Category: Roster moves

Chukars Notebook: I.F. hitters explain walk-up songs

Idaho Falls Chukars first baseman Josh Banuelos hits a fly ball to center field during the first inning of the game against the Missoula Osprey July 17 at Melaleuca Field. (Pat Sutphin / psutphin@postregister.com)
Idaho Falls Chukars first baseman Josh Banuelos hits a fly ball to center field during the first inning of the game against the Missoula Osprey July 17 at Melaleuca Field. (Pat Sutphin / psutphin@postregister.com)

By VICTOR FLORES
vflores@postregister.com

A smile was absent from Josh Banuelos’ face as he approached home plate two springs ago.

Banuelos was making his first home plate appearance of the 2014 baseball season, his redshirt junior season for Fresno Pacific University. Banuelos felt nervous that his new introduction song was “Fantasy” by Mariah Carey.

The 1995 R&B song fits awkwardly in baseball’s macho culture, so Banuelos expected some perplexed reactions. That song? Really?

So he was surprised when he returned to the dugout after his at-bat.

“All of the guys were like, ‘That song is tight,’” Banuelos said. “I was like, ‘If they like it, I know it’s a good song.’”

Banuelos has walked up to “Fantasy” ever since, including the 17 home games he’s played for the Idaho Falls Chukars this season. The first baseman’s song choice taps into the layered world of baseball hitters’ walk-up songs.

“It makes you smile, you’re relaxed and I’ve had success with it,” Banuelos said of “Fantasy.” “I don’t want to change things up.”

Walk-up songs appear in professional leagues all the way down to high school. The songs run for about 30 seconds before each hitter’s plate appearance, and they’re only played for the home team. But some players draw a line between walk-up song and results.

Banuelos had a .378 batting average, a .432 on-base percentage and a .575 slugging percentage for Fresno Pacific last season. His batting average is .343 for Idaho Falls this season.

In other words, Banuelos has excelled since he started walking up to “Fantasy,” and he doesn’t think that’s coincidental.

Banuelos mainly chose “Fantasy” because he likes it, just like DJ Burt. The Chukars second baseman walks up to “My Way” by the rapper Fetty Wap. He started using it this season, and he only chose it because it’s a song he regularly listens to.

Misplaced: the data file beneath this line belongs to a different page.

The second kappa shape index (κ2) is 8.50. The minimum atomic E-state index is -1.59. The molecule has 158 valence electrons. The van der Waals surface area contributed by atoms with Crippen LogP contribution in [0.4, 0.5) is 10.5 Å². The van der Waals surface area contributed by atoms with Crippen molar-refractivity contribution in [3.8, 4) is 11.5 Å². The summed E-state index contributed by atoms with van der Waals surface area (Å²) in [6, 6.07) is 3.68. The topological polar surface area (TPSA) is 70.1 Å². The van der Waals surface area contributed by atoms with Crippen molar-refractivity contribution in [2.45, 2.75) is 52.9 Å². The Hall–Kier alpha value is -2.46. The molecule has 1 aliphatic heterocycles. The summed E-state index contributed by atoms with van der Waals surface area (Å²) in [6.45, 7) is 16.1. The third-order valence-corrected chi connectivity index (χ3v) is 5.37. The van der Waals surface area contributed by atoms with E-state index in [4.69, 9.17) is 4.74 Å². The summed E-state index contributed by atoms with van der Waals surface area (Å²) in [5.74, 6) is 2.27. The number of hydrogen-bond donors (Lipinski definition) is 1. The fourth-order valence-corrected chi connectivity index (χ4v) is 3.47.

Idaho Falls outfielder Amalani Fukofuka also walks up to a Fetty Wap song (“Again”). His reasoning is similar to Burt’s, but it also helps his performance, he said.

“When you have a catchy beat walking up to the plate, it gives you a little rhythm,” Fukofuka said. “You have to stay relaxed.”

Chukars third baseman Ryan Dale disagrees. He walked up to Darude’s “Sandstorm” for most of the season and now walks up to a different techno song, Disclosure’s “You & Me” (remixed by Flume). Other than the home ties (Dale, Darude and Flume are all Australian), Dale likes to get pumped up before each plate appearance. “Sandstorm” and “You & Me” fulfill that requirement.

The Kansas City Royals’ mental skills coach Freddy Sandoval walked up to Guns N’ Roses’ “Sweet Child O’ Mine” in college and during his 10-year playing career in the Los Angeles Angels organization. But the song was not used to pump him up.

“That was the first song I listened to when I met my wife,” Sandoval said. “It puts me in a happy place.”

Sandoval’s agrees with Banuelos and Fukofuka about the purpose of walk-up songs — to be relaxed and positive.

“Music alone can retrieve a lot of information from your past,” Sandoval said. “If a player chooses a song that reminds him of negative thoughts or negative situations, it’s detrimental to what he’s trying to achieve.”

Banuelos still gets some negative reactions to “Fantasy.” But it brings a smile to his face, and that’s all he cares about.

“As long as I’m in baseball, I’ll probably stay with that song,” Banuelos said.

CHUKARS’ WALK-UP SONGS

  • Josh Banuelos — “Fantasy” by Mariah Carey